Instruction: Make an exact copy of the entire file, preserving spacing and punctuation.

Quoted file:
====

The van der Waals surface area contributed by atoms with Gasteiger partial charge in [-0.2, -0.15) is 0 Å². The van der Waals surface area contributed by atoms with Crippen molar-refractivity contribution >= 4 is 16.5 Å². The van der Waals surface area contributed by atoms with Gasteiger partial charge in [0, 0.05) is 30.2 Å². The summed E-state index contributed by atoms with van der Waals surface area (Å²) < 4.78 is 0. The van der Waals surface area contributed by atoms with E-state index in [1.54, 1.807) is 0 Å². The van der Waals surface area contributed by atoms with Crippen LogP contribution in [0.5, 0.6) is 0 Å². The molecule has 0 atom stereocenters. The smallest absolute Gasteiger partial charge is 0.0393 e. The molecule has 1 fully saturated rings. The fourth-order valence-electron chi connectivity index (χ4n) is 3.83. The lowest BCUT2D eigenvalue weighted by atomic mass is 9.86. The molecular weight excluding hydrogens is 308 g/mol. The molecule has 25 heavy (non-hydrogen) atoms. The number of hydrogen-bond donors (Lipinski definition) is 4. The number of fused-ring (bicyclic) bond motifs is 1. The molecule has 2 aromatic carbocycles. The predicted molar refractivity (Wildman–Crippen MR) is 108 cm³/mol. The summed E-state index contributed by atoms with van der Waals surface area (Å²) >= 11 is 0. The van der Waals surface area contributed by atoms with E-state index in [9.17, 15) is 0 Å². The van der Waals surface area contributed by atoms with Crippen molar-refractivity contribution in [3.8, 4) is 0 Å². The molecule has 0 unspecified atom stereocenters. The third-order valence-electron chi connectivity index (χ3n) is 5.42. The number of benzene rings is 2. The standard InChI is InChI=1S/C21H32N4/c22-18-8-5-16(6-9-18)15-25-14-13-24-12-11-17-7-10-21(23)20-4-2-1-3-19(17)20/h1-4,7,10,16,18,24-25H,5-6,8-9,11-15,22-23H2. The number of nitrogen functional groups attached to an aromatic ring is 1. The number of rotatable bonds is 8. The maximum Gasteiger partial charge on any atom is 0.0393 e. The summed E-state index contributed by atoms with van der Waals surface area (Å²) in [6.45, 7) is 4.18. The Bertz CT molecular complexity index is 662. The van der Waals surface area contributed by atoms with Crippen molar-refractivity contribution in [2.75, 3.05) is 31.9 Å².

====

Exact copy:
The van der Waals surface area contributed by atoms with Gasteiger partial charge in [-0.2, -0.15) is 0 Å². The van der Waals surface area contributed by atoms with Crippen molar-refractivity contribution >= 4 is 16.5 Å². The van der Waals surface area contributed by atoms with Gasteiger partial charge in [0, 0.05) is 30.2 Å². The summed E-state index contributed by atoms with van der Waals surface area (Å²) < 4.78 is 0. The van der Waals surface area contributed by atoms with E-state index in [1.54, 1.807) is 0 Å². The van der Waals surface area contributed by atoms with Crippen LogP contribution in [0.5, 0.6) is 0 Å². The molecule has 0 atom stereocenters. The smallest absolute Gasteiger partial charge is 0.0393 e. The molecule has 1 fully saturated rings. The fourth-order valence-electron chi connectivity index (χ4n) is 3.83. The lowest BCUT2D eigenvalue weighted by atomic mass is 9.86. The molecular weight excluding hydrogens is 308 g/mol. The molecule has 25 heavy (non-hydrogen) atoms. The number of hydrogen-bond donors (Lipinski definition) is 4. The number of fused-ring (bicyclic) bond motifs is 1. The molecule has 2 aromatic carbocycles. The predicted molar refractivity (Wildman–Crippen MR) is 108 cm³/mol. The summed E-state index contributed by atoms with van der Waals surface area (Å²) >= 11 is 0. The van der Waals surface area contributed by atoms with E-state index in [9.17, 15) is 0 Å². The van der Waals surface area contributed by atoms with Crippen molar-refractivity contribution in [3.8, 4) is 0 Å². The molecule has 0 unspecified atom stereocenters. The third-order valence-electron chi connectivity index (χ3n) is 5.42. The number of benzene rings is 2. The standard InChI is InChI=1S/C21H32N4/c22-18-8-5-16(6-9-18)15-25-14-13-24-12-11-17-7-10-21(23)20-4-2-1-3-19(17)20/h1-4,7,10,16,18,24-25H,5-6,8-9,11-15,22-23H2. The number of nitrogen functional groups attached to an aromatic ring is 1. The number of rotatable bonds is 8. The maximum Gasteiger partial charge on any atom is 0.0393 e. The summed E-state index contributed by atoms with van der Waals surface area (Å²) in [6.45, 7) is 4.18. The Bertz CT molecular complexity index is 662. The van der Waals surface area contributed by atoms with Crippen molar-refractivity contribution in [2.75, 3.05) is 31.9 Å².